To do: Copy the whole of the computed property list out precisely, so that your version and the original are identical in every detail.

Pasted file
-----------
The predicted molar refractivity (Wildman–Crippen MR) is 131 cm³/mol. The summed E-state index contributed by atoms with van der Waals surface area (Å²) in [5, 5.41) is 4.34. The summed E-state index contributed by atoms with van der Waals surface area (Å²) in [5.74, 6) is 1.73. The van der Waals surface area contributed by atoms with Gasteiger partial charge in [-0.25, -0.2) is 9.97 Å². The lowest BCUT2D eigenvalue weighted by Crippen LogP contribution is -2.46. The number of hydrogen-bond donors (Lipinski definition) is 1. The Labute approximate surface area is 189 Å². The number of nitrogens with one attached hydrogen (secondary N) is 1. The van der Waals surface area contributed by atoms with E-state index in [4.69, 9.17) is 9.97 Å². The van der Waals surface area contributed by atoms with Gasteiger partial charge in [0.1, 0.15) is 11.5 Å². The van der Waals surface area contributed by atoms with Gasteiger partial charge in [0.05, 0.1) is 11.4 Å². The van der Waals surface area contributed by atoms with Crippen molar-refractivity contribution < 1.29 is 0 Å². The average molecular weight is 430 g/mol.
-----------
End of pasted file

The predicted molar refractivity (Wildman–Crippen MR) is 131 cm³/mol. The summed E-state index contributed by atoms with van der Waals surface area (Å²) in [5, 5.41) is 4.34. The summed E-state index contributed by atoms with van der Waals surface area (Å²) in [5.74, 6) is 1.73. The van der Waals surface area contributed by atoms with Gasteiger partial charge in [-0.25, -0.2) is 9.97 Å². The lowest BCUT2D eigenvalue weighted by Crippen LogP contribution is -2.46. The number of hydrogen-bond donors (Lipinski definition) is 1. The Labute approximate surface area is 189 Å². The number of nitrogens with one attached hydrogen (secondary N) is 1. The van der Waals surface area contributed by atoms with E-state index in [4.69, 9.17) is 9.97 Å². The van der Waals surface area contributed by atoms with Gasteiger partial charge in [0.1, 0.15) is 11.5 Å². The van der Waals surface area contributed by atoms with Gasteiger partial charge in [0.05, 0.1) is 11.4 Å². The van der Waals surface area contributed by atoms with Crippen molar-refractivity contribution < 1.29 is 0 Å². The average molecular weight is 430 g/mol.